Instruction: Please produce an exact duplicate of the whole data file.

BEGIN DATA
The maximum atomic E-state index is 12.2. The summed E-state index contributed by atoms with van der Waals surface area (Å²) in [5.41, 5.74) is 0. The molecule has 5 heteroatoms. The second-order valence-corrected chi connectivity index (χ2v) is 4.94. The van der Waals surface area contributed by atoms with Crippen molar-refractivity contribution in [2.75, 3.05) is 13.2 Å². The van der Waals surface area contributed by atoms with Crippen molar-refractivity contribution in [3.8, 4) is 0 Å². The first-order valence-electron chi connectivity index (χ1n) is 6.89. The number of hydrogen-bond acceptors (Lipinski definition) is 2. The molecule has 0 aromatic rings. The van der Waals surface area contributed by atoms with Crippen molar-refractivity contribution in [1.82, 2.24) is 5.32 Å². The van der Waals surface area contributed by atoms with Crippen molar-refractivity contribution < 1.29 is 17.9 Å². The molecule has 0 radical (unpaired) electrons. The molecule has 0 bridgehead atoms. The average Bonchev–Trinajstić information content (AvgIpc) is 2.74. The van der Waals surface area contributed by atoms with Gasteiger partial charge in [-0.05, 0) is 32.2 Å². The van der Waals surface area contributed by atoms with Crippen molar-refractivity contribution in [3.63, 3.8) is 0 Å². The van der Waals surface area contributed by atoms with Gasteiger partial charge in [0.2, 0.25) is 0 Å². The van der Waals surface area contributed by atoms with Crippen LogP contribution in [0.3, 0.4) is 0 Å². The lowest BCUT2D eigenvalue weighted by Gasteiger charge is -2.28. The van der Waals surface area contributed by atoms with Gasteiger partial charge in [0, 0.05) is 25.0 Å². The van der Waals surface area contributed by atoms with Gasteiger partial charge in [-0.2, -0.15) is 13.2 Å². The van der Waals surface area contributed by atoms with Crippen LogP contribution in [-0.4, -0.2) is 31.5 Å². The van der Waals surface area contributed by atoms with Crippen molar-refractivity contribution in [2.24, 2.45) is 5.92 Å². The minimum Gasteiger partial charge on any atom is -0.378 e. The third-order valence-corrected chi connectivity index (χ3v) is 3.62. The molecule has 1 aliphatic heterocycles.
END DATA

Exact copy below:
The maximum atomic E-state index is 12.2. The summed E-state index contributed by atoms with van der Waals surface area (Å²) in [5.41, 5.74) is 0. The molecule has 5 heteroatoms. The second-order valence-corrected chi connectivity index (χ2v) is 4.94. The van der Waals surface area contributed by atoms with Crippen molar-refractivity contribution in [2.75, 3.05) is 13.2 Å². The van der Waals surface area contributed by atoms with Crippen molar-refractivity contribution in [3.8, 4) is 0 Å². The first-order valence-electron chi connectivity index (χ1n) is 6.89. The number of hydrogen-bond acceptors (Lipinski definition) is 2. The molecule has 0 aromatic rings. The van der Waals surface area contributed by atoms with Crippen molar-refractivity contribution in [1.82, 2.24) is 5.32 Å². The van der Waals surface area contributed by atoms with Crippen molar-refractivity contribution < 1.29 is 17.9 Å². The molecule has 0 radical (unpaired) electrons. The molecule has 0 bridgehead atoms. The average Bonchev–Trinajstić information content (AvgIpc) is 2.74. The van der Waals surface area contributed by atoms with Gasteiger partial charge in [-0.05, 0) is 32.2 Å². The van der Waals surface area contributed by atoms with Crippen molar-refractivity contribution in [3.63, 3.8) is 0 Å². The van der Waals surface area contributed by atoms with Gasteiger partial charge in [0.2, 0.25) is 0 Å². The van der Waals surface area contributed by atoms with Crippen LogP contribution in [0.3, 0.4) is 0 Å². The lowest BCUT2D eigenvalue weighted by Gasteiger charge is -2.28. The van der Waals surface area contributed by atoms with Gasteiger partial charge in [0, 0.05) is 25.0 Å². The van der Waals surface area contributed by atoms with Gasteiger partial charge in [-0.2, -0.15) is 13.2 Å². The van der Waals surface area contributed by atoms with Crippen LogP contribution in [-0.4, -0.2) is 31.5 Å². The van der Waals surface area contributed by atoms with Crippen molar-refractivity contribution in [2.24, 2.45) is 5.92 Å². The minimum Gasteiger partial charge on any atom is -0.378 e. The third-order valence-corrected chi connectivity index (χ3v) is 3.62. The molecule has 1 aliphatic heterocycles.